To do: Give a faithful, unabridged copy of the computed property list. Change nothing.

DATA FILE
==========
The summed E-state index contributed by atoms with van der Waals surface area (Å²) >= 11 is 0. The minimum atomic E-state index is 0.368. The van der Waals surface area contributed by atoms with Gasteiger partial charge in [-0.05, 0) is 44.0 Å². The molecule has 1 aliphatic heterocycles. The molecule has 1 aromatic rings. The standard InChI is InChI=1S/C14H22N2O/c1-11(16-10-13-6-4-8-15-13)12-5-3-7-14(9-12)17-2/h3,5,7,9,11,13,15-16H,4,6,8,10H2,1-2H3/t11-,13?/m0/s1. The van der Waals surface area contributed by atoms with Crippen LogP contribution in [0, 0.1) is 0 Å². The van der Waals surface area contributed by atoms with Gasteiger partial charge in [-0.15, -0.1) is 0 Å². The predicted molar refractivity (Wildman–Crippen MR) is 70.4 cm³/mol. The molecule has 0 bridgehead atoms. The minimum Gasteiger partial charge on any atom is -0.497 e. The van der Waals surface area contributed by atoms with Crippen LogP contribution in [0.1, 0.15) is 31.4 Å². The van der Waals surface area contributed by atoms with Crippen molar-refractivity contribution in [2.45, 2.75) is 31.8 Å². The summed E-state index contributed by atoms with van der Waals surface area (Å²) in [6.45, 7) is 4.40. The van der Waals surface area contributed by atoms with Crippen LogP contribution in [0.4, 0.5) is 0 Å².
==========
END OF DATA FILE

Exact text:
The summed E-state index contributed by atoms with van der Waals surface area (Å²) >= 11 is 0. The minimum atomic E-state index is 0.368. The van der Waals surface area contributed by atoms with Gasteiger partial charge in [-0.05, 0) is 44.0 Å². The molecule has 1 aliphatic heterocycles. The molecule has 1 aromatic rings. The standard InChI is InChI=1S/C14H22N2O/c1-11(16-10-13-6-4-8-15-13)12-5-3-7-14(9-12)17-2/h3,5,7,9,11,13,15-16H,4,6,8,10H2,1-2H3/t11-,13?/m0/s1. The van der Waals surface area contributed by atoms with Crippen LogP contribution in [0, 0.1) is 0 Å². The van der Waals surface area contributed by atoms with Gasteiger partial charge in [-0.15, -0.1) is 0 Å². The predicted molar refractivity (Wildman–Crippen MR) is 70.4 cm³/mol. The molecule has 0 bridgehead atoms. The minimum Gasteiger partial charge on any atom is -0.497 e. The van der Waals surface area contributed by atoms with Crippen LogP contribution in [0.1, 0.15) is 31.4 Å². The van der Waals surface area contributed by atoms with Crippen molar-refractivity contribution in [2.45, 2.75) is 31.8 Å². The summed E-state index contributed by atoms with van der Waals surface area (Å²) in [6.45, 7) is 4.40. The van der Waals surface area contributed by atoms with Crippen LogP contribution in [0.4, 0.5) is 0 Å².